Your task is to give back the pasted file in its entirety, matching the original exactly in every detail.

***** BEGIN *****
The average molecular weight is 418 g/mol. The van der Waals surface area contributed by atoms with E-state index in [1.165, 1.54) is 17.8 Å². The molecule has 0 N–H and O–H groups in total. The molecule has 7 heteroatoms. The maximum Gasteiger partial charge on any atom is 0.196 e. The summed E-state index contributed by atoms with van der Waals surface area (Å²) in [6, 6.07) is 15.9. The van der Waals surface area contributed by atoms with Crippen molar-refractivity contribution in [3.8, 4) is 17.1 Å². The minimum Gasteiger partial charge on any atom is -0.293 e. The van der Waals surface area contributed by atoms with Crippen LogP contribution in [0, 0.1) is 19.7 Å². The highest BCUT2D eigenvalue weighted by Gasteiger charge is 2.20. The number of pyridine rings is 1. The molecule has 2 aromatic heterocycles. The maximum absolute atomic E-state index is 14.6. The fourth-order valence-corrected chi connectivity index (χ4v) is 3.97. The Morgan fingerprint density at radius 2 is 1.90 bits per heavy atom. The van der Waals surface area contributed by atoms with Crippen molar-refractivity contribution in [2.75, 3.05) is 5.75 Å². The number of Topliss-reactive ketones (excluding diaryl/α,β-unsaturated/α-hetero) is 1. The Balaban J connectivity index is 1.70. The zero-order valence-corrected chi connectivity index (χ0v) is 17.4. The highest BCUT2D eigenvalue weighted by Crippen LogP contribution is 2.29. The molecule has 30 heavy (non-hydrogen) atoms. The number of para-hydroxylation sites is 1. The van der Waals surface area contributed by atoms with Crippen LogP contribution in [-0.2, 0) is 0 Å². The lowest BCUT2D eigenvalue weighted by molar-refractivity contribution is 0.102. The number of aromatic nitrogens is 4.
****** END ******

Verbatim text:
The average molecular weight is 418 g/mol. The van der Waals surface area contributed by atoms with E-state index in [1.165, 1.54) is 17.8 Å². The molecule has 0 N–H and O–H groups in total. The molecule has 7 heteroatoms. The maximum Gasteiger partial charge on any atom is 0.196 e. The summed E-state index contributed by atoms with van der Waals surface area (Å²) in [6, 6.07) is 15.9. The van der Waals surface area contributed by atoms with Crippen molar-refractivity contribution in [3.8, 4) is 17.1 Å². The minimum Gasteiger partial charge on any atom is -0.293 e. The van der Waals surface area contributed by atoms with Crippen LogP contribution in [0, 0.1) is 19.7 Å². The highest BCUT2D eigenvalue weighted by Gasteiger charge is 2.20. The number of pyridine rings is 1. The molecule has 2 aromatic heterocycles. The maximum absolute atomic E-state index is 14.6. The fourth-order valence-corrected chi connectivity index (χ4v) is 3.97. The Morgan fingerprint density at radius 2 is 1.90 bits per heavy atom. The van der Waals surface area contributed by atoms with Crippen molar-refractivity contribution in [2.75, 3.05) is 5.75 Å². The number of Topliss-reactive ketones (excluding diaryl/α,β-unsaturated/α-hetero) is 1. The Balaban J connectivity index is 1.70. The zero-order valence-corrected chi connectivity index (χ0v) is 17.4. The highest BCUT2D eigenvalue weighted by Crippen LogP contribution is 2.29. The molecule has 30 heavy (non-hydrogen) atoms. The number of para-hydroxylation sites is 1. The van der Waals surface area contributed by atoms with Crippen LogP contribution in [-0.2, 0) is 0 Å². The lowest BCUT2D eigenvalue weighted by molar-refractivity contribution is 0.102. The number of aromatic nitrogens is 4.